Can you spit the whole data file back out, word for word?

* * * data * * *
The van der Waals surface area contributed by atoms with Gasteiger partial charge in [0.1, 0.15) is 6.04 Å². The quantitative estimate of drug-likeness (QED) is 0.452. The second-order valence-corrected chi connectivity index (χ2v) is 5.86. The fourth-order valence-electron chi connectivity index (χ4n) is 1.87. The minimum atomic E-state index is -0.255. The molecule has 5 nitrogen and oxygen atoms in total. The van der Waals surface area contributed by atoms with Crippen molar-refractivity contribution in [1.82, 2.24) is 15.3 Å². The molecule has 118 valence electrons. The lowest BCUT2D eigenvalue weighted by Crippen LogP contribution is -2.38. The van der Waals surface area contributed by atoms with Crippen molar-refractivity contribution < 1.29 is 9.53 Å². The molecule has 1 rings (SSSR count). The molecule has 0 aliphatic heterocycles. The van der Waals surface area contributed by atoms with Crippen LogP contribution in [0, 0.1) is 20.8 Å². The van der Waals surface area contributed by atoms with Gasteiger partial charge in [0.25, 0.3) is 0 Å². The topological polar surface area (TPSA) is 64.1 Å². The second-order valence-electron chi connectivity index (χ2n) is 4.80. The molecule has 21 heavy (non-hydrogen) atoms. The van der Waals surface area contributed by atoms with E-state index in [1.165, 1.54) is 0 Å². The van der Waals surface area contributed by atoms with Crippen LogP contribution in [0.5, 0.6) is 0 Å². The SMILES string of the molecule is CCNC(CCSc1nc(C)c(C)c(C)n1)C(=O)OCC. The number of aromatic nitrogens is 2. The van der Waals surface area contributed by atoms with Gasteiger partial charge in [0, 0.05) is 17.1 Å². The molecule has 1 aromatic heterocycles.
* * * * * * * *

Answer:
The van der Waals surface area contributed by atoms with Gasteiger partial charge in [0.1, 0.15) is 6.04 Å². The quantitative estimate of drug-likeness (QED) is 0.452. The second-order valence-corrected chi connectivity index (χ2v) is 5.86. The fourth-order valence-electron chi connectivity index (χ4n) is 1.87. The minimum atomic E-state index is -0.255. The molecule has 5 nitrogen and oxygen atoms in total. The van der Waals surface area contributed by atoms with Crippen molar-refractivity contribution in [1.82, 2.24) is 15.3 Å². The molecule has 118 valence electrons. The lowest BCUT2D eigenvalue weighted by Crippen LogP contribution is -2.38. The van der Waals surface area contributed by atoms with Crippen molar-refractivity contribution < 1.29 is 9.53 Å². The molecule has 1 rings (SSSR count). The molecule has 0 aliphatic heterocycles. The van der Waals surface area contributed by atoms with Crippen LogP contribution in [0, 0.1) is 20.8 Å². The van der Waals surface area contributed by atoms with Gasteiger partial charge in [0.25, 0.3) is 0 Å². The topological polar surface area (TPSA) is 64.1 Å². The second-order valence-electron chi connectivity index (χ2n) is 4.80. The molecule has 21 heavy (non-hydrogen) atoms. The van der Waals surface area contributed by atoms with E-state index in [1.165, 1.54) is 0 Å². The van der Waals surface area contributed by atoms with Crippen LogP contribution in [0.5, 0.6) is 0 Å². The SMILES string of the molecule is CCNC(CCSc1nc(C)c(C)c(C)n1)C(=O)OCC. The number of aromatic nitrogens is 2. The van der Waals surface area contributed by atoms with Gasteiger partial charge in [0, 0.05) is 17.1 Å². The molecule has 1 aromatic heterocycles.